Relief effort underway as number of displaced by Mozambique floods continues to rise
UNICEF said today it is scaling up its response in central Mozambique as the number of people displaced by flooding along the Zambezi River continues to increase.
Tens of thousands of people have moved to safer grounds as water levels have been rising sharply over the past 48 hours. An estimated 50,000 people have been evacuated to resettlement centres across four provinces. The floods have hit some of the poorest and most isolated communities in the country, where access to social services is limited.
Concerned by the impending humanitarian situation, UNICEF has sent a second emergency team today to Mutarara, one of the worst-hit areas along the Zambezi River. A first response team was deployed to Caia last week to support local disaster management authorities in the initial relief effort. The UNICEF teams are working with local authorities and humanitarian partners on the ground to respond to the health and nutritional needs of women and children.
“The number of people displaced is fast reaching a critical mass,” said UNICEF representative in Mozambique, Leila Pakkala. “Urgent action is crucial to prevent outbreaks of diseases, which are of great concern at the onset of a crisis, especially among children.”
UNICEF is working with health authorities to ensure that cholera prevention activities are ongoing and support services are available. Insecticide-treated mosquito nets also are being distributed by health authorities with support from UNICEF, the Mozambican Red Cross, Malaria Consortium and PSI to prevent cases of malaria in the flooded areas. The malaria season is peaking, and standing water will increase breeding conditions for mosquitoes. Malaria is the main cause of child deaths in the country.
Safe supplies of drinking water and adequate sanitation facilities are being provided to avoid the spread of water-borne diseases and improve sanitary conditions for displaced communities.
In collaboration with education authorities, UNICEF and the Save the Children Alliance are distributing tents and school kits to ensure that children who have been evacuated to resettlement centres with their families can get back into school when the school year begins in late January. So far, 47 schools have been damaged by the flooding.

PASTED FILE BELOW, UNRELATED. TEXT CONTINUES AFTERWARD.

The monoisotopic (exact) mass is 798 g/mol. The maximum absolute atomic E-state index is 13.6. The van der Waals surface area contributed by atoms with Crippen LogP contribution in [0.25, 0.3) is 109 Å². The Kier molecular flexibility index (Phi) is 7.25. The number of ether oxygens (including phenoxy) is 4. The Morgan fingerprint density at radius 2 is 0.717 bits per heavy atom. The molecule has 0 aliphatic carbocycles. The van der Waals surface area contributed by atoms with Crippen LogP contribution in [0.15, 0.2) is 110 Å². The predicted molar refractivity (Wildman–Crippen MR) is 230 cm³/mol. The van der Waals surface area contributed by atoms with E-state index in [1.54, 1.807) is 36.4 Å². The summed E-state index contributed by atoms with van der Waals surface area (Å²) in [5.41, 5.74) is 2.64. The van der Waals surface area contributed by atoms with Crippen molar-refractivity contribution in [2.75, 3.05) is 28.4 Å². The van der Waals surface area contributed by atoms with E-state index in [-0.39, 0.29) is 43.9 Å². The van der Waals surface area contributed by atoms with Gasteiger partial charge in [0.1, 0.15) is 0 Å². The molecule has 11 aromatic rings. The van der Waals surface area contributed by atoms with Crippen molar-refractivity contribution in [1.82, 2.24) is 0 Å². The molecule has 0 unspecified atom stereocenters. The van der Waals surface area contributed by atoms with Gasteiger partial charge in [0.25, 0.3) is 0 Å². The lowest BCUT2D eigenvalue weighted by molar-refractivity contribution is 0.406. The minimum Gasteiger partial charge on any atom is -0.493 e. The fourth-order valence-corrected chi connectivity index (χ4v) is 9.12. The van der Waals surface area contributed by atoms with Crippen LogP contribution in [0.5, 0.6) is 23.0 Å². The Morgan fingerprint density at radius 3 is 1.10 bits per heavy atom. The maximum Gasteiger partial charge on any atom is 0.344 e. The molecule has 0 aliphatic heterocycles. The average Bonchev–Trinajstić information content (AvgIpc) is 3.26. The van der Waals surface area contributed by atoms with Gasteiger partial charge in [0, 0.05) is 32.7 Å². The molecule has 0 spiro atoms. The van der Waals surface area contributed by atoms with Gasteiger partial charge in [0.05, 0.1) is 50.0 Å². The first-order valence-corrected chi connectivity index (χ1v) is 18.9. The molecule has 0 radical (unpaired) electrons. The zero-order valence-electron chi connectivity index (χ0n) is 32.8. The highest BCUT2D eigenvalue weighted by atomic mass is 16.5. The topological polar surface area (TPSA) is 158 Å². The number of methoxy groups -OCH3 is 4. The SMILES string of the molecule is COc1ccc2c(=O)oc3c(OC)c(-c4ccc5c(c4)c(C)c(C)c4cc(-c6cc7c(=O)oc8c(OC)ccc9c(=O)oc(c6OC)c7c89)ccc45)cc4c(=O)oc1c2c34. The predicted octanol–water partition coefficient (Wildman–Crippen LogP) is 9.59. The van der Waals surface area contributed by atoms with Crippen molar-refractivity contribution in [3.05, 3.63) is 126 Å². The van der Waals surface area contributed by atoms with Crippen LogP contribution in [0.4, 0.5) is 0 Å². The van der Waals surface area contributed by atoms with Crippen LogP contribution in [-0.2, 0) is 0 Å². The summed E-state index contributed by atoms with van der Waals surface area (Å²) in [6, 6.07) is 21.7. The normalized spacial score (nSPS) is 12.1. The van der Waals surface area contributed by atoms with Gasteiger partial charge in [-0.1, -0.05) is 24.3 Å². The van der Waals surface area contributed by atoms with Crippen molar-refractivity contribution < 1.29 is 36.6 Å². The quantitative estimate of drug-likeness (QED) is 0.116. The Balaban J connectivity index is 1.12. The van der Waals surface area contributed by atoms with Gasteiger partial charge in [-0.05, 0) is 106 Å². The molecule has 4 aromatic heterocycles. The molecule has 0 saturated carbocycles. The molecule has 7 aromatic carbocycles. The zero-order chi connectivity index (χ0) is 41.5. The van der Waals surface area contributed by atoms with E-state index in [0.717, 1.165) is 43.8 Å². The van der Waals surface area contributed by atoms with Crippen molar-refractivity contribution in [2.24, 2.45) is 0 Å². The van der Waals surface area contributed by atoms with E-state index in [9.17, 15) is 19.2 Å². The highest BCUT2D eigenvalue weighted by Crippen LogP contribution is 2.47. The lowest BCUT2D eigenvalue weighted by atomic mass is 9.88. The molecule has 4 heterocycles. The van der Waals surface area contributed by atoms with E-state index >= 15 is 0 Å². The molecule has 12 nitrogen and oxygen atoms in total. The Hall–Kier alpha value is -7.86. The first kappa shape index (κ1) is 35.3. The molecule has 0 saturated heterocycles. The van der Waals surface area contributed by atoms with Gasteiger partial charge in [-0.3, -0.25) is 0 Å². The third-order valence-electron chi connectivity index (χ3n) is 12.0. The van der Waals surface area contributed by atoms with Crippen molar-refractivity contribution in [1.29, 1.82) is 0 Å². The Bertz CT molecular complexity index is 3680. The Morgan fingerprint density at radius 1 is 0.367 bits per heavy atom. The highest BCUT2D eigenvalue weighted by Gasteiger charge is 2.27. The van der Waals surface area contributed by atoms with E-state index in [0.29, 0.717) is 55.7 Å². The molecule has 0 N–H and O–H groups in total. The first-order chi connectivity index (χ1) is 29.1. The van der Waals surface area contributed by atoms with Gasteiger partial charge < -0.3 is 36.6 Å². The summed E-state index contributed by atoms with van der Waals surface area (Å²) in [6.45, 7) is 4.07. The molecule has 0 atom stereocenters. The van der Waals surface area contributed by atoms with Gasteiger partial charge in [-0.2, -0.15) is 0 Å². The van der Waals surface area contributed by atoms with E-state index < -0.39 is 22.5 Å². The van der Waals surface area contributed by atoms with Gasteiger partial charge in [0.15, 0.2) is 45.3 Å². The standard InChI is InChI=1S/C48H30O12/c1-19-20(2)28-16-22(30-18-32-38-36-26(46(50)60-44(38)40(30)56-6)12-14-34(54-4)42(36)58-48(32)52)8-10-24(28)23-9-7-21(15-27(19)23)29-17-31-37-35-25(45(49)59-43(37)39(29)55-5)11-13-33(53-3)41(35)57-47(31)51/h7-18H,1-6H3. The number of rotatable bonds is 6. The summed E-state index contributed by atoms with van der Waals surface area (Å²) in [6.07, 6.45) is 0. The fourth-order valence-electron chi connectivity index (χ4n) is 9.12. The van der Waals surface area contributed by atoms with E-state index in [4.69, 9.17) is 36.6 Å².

Localised flooding is common in Mozambique during the southern Africa rainy season from November to March. Last year, an estimated 285,000 people were affected by floods along the Zambezi River Basin. As rising water levels caused by heavy rains flooded low-lying areas, over 100,000 people found refuge in temporary accommodation centres. Mozambique is among the world’s 20 poorest countries, ranking 172 out of 177 countries on the 2007 Human Development Index. About 58 per cent of children live below the poverty line.
UNICEF is on the ground in over 150 countries and territories to help children survive and thrive, from early childhood through adolescence. The world’s largest provider of vaccines for developing countries, UNICEF supports child health and nutrition, good water and sanitation, quality basic education for all boys and girls, and the protection of children from violence, exploitation, and AIDS. UNICEF is funded entirely by the voluntary contributions of individuals, businesses, foundations and governments.
For more information, please contact:
Thierry Delvigne-Jean, UNICEF, Tel: (+258) 21 481 121; Mobile: (+258) 82 312 1820; email@example.com
Gabriel Pereira, UNICEF, Tel: (+258) 21 481 181; Mobile: (+258) 82 316 5390; firstname.lastname@example.org
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